Since 1988, December 1st has brought the international community together to raise awareness about HIV and AIDS, and show solidarity with all those affected by the disease. This year, the theme is the right to health – the right of everyone to the enjoyment of the highest attainable standard of physical and mental health. As explained by UNAIDS:
“This includes the right of everyone, including people living with and affected by HIV, to the prevention and treatment of ill health, to make decisions about one’s own health and to be treated with respect and dignity and without discrimination.”
Just as the SDGs are interlinked, the right to health is linked with other rights. For instance, we know that the risk of acquiring HIV drops the longer girls stay in school. The right to health can therefore not be fulfilled without the right to education. The same is true for a wider set of rights, and these must be addressed to ensure quality health care is available and accessible for everyone living with HIV and AIDS.
Photo: UNICEF/G. Pirozzi. HIV-positive Monica and her granddaughter Sympathy Tshuma 14, sitting at home on a bed in the village of Makuzeze, some 200 kilometres south of Bulawayo the second largest city of Zimbabwe.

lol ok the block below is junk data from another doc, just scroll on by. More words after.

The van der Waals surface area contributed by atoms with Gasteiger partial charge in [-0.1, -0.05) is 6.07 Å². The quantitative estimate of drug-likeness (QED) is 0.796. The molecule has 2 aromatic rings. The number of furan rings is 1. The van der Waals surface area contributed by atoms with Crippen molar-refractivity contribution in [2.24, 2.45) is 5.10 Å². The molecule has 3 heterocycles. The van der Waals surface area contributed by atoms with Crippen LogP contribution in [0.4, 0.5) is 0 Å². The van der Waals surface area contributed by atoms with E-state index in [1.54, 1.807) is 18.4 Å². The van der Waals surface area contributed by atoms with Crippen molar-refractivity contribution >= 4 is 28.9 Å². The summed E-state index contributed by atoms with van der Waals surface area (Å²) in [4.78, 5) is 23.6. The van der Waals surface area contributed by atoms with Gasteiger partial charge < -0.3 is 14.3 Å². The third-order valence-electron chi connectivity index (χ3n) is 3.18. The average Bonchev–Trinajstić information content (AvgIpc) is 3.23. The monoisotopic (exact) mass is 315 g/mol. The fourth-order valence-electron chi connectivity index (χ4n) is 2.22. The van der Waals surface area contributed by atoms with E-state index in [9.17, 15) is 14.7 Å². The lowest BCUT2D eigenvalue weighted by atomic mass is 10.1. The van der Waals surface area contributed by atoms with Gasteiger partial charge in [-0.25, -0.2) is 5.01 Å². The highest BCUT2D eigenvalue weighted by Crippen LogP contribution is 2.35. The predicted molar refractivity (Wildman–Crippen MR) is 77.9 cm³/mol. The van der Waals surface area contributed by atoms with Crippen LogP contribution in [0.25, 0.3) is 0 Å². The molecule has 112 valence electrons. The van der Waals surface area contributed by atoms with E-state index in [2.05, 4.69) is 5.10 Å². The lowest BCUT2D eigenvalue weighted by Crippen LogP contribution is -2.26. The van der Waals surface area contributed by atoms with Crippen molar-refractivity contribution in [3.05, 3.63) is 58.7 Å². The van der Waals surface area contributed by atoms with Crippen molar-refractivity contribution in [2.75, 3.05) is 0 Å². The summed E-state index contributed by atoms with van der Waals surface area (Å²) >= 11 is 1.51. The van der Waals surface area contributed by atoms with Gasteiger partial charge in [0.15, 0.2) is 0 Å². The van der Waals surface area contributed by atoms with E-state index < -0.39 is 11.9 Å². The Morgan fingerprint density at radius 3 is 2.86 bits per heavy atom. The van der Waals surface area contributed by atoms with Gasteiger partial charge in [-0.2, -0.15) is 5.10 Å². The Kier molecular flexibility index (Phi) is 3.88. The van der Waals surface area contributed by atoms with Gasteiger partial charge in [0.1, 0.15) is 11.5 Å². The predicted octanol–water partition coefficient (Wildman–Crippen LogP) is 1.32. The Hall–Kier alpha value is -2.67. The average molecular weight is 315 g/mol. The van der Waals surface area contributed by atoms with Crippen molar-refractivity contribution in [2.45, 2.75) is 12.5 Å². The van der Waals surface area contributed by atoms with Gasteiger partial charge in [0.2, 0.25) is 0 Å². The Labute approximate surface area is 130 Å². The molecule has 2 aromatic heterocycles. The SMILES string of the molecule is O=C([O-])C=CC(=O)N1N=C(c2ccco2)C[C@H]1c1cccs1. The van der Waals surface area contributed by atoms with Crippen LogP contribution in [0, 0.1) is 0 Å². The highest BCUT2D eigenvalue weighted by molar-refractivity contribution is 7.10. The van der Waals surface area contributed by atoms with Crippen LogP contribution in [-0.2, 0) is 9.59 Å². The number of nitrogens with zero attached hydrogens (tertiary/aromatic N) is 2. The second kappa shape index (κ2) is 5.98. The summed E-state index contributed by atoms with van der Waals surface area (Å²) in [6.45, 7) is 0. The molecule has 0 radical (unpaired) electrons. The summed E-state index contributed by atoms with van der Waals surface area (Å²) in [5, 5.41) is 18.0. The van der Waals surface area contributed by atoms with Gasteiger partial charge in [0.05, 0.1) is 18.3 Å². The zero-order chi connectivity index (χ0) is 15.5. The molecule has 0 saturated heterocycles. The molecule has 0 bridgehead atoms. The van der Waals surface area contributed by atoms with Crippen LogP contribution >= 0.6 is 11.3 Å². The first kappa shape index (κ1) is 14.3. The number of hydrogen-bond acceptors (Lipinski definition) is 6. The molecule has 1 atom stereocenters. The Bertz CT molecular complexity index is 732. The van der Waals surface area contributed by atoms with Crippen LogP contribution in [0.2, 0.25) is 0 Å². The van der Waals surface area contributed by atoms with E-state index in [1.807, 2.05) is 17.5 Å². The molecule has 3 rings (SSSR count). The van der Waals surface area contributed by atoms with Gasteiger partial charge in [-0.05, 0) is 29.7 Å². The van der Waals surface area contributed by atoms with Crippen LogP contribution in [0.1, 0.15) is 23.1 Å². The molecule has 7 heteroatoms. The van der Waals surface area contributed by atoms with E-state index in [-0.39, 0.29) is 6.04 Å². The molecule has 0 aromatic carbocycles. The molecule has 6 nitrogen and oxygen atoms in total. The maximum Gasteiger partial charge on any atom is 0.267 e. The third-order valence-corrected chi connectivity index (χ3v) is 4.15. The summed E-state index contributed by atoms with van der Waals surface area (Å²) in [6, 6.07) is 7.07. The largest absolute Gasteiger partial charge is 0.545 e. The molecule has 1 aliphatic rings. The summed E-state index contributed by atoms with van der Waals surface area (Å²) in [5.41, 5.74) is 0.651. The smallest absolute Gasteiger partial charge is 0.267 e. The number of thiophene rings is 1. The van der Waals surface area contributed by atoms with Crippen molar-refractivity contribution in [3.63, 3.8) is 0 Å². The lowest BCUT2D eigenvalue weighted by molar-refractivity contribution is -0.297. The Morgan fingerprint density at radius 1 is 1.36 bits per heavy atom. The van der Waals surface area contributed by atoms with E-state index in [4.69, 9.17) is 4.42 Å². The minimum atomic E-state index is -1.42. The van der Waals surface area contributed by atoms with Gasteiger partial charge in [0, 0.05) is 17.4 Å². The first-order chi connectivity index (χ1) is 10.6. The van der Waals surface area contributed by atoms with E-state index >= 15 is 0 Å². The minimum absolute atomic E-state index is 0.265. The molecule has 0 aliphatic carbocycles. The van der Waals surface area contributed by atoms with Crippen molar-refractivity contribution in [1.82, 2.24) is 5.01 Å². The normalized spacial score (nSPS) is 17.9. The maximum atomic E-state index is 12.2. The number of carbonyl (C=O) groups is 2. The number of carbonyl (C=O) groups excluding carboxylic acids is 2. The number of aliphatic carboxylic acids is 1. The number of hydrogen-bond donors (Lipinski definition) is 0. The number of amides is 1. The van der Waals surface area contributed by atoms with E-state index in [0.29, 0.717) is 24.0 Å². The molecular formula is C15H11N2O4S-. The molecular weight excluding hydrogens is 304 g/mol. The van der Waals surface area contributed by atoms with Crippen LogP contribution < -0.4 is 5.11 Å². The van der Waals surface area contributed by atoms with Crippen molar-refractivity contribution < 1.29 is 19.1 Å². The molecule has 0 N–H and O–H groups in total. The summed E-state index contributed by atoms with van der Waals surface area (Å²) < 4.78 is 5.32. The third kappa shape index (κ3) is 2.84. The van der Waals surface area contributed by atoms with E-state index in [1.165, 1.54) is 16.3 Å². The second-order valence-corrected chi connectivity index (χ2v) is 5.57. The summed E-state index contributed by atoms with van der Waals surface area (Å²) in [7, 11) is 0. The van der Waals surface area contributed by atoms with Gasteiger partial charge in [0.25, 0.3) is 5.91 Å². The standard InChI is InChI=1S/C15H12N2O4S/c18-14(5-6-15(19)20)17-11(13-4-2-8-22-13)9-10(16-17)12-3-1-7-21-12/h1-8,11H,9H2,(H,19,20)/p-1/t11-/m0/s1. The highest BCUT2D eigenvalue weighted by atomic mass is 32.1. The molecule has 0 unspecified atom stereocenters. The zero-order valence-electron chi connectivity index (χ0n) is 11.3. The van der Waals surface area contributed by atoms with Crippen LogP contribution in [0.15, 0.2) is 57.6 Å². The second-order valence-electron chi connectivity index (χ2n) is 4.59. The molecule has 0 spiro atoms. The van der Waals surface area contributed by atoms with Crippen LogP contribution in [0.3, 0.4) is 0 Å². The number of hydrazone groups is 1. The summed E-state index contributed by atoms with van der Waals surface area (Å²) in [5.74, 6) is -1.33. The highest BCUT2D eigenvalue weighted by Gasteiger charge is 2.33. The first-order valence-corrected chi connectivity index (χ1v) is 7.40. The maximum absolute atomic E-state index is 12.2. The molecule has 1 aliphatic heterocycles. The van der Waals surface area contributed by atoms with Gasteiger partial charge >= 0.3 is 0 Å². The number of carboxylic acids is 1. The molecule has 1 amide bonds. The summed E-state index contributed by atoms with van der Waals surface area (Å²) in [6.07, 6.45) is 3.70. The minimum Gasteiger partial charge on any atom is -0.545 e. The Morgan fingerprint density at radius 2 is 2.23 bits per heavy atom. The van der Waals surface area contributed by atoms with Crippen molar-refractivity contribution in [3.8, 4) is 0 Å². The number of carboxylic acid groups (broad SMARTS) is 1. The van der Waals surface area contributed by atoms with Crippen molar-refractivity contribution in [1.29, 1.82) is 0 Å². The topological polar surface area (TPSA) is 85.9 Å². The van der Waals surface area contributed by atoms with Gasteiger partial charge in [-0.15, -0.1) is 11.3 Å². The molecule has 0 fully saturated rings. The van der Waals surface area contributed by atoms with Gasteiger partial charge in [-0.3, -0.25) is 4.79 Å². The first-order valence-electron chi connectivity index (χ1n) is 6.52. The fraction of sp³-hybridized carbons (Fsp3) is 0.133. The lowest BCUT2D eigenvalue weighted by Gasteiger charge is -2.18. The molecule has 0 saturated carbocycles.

Since 2000, new HIV infections have decreased by almost 40 per cent. In the same period, HIV-related deaths fell by one third. These are major steps forward, but there are still major challenges to address. Roughly two million people are infected each year and nearly 16 million people still lack access to treatment.
Norway is actively supporting actors who are addressing these challenges, such as UNAIDS and its co-sponsors, The Global Fund to Fight AIDS, Tuberculosis and Malaria, UNITAID, as well as a number of civil society organizations.
In the words of Michel Sidibé, Executive Director of UNAIDS: “For all the successes, AIDS is not yet over. But by ensuring that everyone, everywhere accesses their right to health, it can be.” On World AIDS Day 2017 join us in showing solidarity with the millions of people living with HIV worldwide.